What caused you to suggest this policy? It is recognised that schools are safe places for children to use the internet but can the same be said for homes? Tools to enable a safe use of the Internet can be complex and can require technical support. What is needed is an education resource for parents where they can gain advice and guidance as well as be shown various manageable solutions to help them with Internet access at home, in particular dealing with different needs for different ages of child. This is a major issue for a lot of schools and has to be addressed as more and more children are online and their access to and use devices diversifies
Understanding and Accrediting Learning
How to value knowledge and experience
Policy suggestion for the future: The policy implications are less about the creation of new or separate policies and more about ensuring greater emphasis on self and peer assessment within existing policies and making the relationships with existing policies more explicit. Essentially, we need to value and credit community knowledge and construction and the sharing and re-use of knowledge and foster collaborative feedback and peer assessment.
What caused you to suggest this policy? There is a growing trend for intensive traditional assessment but this takes time away from the opportunity for deep creative and innovative collaborative learning to take place. Although technology can help in easing in certain traditional assessment formats such as multiple choice style questions we need to move towards creative learning through assessment and especially through peer assessment and feedback. Technology can assist in this transition. We need to attend collaboratively to the well-being and growth of the learner as a person within a community and to build on the Children Act (DFES 2004) and Children Plan (DCSF 2007). The five themes they espouse represent a range of factors and outcomes that should be attended to if learners are to take responsibility for themselves as lifelong learners. This should form part of the drivers for policy development in Education.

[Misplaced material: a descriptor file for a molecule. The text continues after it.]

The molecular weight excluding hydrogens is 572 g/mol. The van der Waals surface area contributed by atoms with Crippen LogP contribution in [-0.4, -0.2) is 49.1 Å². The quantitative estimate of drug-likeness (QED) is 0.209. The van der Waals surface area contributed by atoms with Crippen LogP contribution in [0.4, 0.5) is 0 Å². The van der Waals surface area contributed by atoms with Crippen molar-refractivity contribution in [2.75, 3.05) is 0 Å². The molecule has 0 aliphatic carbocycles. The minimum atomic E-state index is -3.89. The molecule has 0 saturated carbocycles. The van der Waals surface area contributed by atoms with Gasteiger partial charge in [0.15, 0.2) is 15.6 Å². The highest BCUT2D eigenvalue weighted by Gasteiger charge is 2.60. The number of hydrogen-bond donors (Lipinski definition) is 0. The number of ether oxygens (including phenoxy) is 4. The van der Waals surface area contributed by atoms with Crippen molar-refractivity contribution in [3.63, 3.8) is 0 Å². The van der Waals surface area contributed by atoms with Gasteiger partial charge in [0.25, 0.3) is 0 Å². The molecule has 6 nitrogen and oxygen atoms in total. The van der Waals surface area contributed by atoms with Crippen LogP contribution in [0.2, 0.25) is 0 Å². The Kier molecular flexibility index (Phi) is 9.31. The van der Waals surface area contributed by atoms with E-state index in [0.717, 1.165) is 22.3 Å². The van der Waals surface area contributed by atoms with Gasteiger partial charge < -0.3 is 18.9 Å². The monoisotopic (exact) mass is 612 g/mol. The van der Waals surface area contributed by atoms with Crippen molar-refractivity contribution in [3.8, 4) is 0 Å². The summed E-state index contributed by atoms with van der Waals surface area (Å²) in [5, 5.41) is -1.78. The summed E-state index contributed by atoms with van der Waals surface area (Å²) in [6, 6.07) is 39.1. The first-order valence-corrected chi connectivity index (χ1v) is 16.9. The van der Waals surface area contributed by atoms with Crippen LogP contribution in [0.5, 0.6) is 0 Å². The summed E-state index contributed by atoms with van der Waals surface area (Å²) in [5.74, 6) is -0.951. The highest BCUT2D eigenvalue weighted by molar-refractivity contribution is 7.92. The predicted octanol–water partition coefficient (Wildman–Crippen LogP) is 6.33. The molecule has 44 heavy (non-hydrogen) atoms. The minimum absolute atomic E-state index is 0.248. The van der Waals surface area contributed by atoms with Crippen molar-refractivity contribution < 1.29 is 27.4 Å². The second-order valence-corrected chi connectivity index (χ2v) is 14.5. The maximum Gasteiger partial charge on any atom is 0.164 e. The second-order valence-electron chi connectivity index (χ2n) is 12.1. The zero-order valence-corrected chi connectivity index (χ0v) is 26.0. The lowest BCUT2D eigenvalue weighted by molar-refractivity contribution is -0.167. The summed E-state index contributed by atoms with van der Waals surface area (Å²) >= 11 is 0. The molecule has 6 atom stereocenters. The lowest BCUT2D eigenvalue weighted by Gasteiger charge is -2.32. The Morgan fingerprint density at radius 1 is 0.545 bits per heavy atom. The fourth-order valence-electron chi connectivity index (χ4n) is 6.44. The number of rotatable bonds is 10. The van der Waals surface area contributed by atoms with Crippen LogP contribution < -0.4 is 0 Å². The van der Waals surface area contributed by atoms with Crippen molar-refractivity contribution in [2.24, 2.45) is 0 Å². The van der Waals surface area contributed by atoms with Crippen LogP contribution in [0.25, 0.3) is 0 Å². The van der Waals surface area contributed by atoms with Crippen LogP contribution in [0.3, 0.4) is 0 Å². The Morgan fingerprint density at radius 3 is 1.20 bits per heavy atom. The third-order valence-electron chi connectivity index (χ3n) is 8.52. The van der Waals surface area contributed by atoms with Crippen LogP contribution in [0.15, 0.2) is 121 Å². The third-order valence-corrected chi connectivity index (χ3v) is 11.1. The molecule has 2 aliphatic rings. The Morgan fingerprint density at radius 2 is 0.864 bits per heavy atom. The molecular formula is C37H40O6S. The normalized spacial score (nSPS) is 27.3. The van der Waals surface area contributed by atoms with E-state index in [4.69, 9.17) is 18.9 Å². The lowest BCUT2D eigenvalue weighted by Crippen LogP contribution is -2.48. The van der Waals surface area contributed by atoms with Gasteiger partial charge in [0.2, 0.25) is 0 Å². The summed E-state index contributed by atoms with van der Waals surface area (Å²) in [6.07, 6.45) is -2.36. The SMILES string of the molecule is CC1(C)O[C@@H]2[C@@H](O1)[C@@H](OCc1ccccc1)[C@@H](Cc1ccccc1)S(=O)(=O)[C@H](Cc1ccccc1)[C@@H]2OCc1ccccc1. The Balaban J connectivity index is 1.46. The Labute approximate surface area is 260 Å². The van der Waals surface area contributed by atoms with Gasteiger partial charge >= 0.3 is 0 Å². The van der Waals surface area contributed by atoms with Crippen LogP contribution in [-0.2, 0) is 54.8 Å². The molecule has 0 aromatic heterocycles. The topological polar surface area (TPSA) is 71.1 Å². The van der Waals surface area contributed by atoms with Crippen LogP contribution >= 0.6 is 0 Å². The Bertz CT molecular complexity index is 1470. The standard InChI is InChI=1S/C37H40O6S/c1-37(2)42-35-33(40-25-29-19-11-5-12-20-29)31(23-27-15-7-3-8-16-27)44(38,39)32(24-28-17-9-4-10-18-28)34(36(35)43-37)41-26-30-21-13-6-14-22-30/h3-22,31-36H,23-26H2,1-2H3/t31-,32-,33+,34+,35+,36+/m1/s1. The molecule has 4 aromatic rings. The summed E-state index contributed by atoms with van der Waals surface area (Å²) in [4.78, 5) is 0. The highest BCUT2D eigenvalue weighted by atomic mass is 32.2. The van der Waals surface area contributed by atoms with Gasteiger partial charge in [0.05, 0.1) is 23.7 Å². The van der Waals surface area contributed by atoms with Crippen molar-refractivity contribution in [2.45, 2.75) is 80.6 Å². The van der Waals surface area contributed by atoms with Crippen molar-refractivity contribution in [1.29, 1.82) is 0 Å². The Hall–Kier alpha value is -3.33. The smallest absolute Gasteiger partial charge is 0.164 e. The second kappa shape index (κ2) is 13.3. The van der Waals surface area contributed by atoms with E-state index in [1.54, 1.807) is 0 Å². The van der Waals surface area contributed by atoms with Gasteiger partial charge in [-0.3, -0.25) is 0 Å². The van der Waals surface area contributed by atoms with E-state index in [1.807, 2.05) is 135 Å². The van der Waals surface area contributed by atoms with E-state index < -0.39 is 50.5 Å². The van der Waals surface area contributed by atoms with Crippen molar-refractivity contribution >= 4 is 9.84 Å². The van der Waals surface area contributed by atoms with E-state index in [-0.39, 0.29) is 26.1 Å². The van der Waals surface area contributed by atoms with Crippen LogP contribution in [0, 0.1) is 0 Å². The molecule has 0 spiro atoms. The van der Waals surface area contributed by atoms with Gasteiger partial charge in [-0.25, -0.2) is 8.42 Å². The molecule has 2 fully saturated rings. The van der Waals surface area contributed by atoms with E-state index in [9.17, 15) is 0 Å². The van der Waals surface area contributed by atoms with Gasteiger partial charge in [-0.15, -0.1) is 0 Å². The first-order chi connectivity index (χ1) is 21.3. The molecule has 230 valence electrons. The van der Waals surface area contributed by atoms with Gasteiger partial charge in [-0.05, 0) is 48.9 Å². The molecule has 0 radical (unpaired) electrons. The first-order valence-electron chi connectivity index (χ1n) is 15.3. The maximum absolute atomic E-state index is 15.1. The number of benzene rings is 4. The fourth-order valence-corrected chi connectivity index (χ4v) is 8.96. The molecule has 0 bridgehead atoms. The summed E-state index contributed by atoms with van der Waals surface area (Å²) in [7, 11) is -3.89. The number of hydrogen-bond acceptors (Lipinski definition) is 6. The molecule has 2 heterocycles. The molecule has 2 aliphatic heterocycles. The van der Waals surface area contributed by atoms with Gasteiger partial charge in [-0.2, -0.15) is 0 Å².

Continuous Professional Development
Policy suggestion for the future: Policy must tuned to promote CPD frameworks based on teacher inquiry and teachers as learning designers or, preferably, both. CPD offerings promoting a specific tool, technology or resource should be minimised, as these can be transient and context specific.
What caused you to suggest this policy? A review by the EPPI-Centre at the Institute of Education, University of London (see here) found that continuous and collaborative professional development was linked with a positive impact upon teachers’ repertoire of teaching and learning strategies, their ability to match these to their students’ needs, their self-esteem and confidence, and their commitment to continuing learning and development. They also found evidence that such professional development was linked with a positive impact upon student learning processes, motivation and outcomes. Studies by Laurillard, Kali, Voogt and McKenney and others have highlighted the value of training teachers as learning designers.
If we do nothing else but start the process of creating, supporting and participating in the creation of a large scale data hub for education based on the principles of data management services for advancing teaching and learning, this would be a huge contribution to advancing the access to and the sharing of education resources. This critical paradigm shift will enable the UK to maintain and become a leading nation in education. However, this decision requires putting education, learners and teaching professionals centre stage. Building around such decisions, such as the provision of CPD and sharing knowledge and practice through the large communities and networks that exist, will be essential. Any systems set in place must work beyond a particular government. Education and its needs are long term and if nothing else is possible then resources built by society should be accessible by society if they are to bring national and international benefit. Such a change in policy setting will require privacy and citizen rights of access and protection of use to be placed at the foundation. Companies and governments making inappropriate use of the data should be held to the highest accountability.
For specific and detailed recommendations see the MirandaNetETAG site: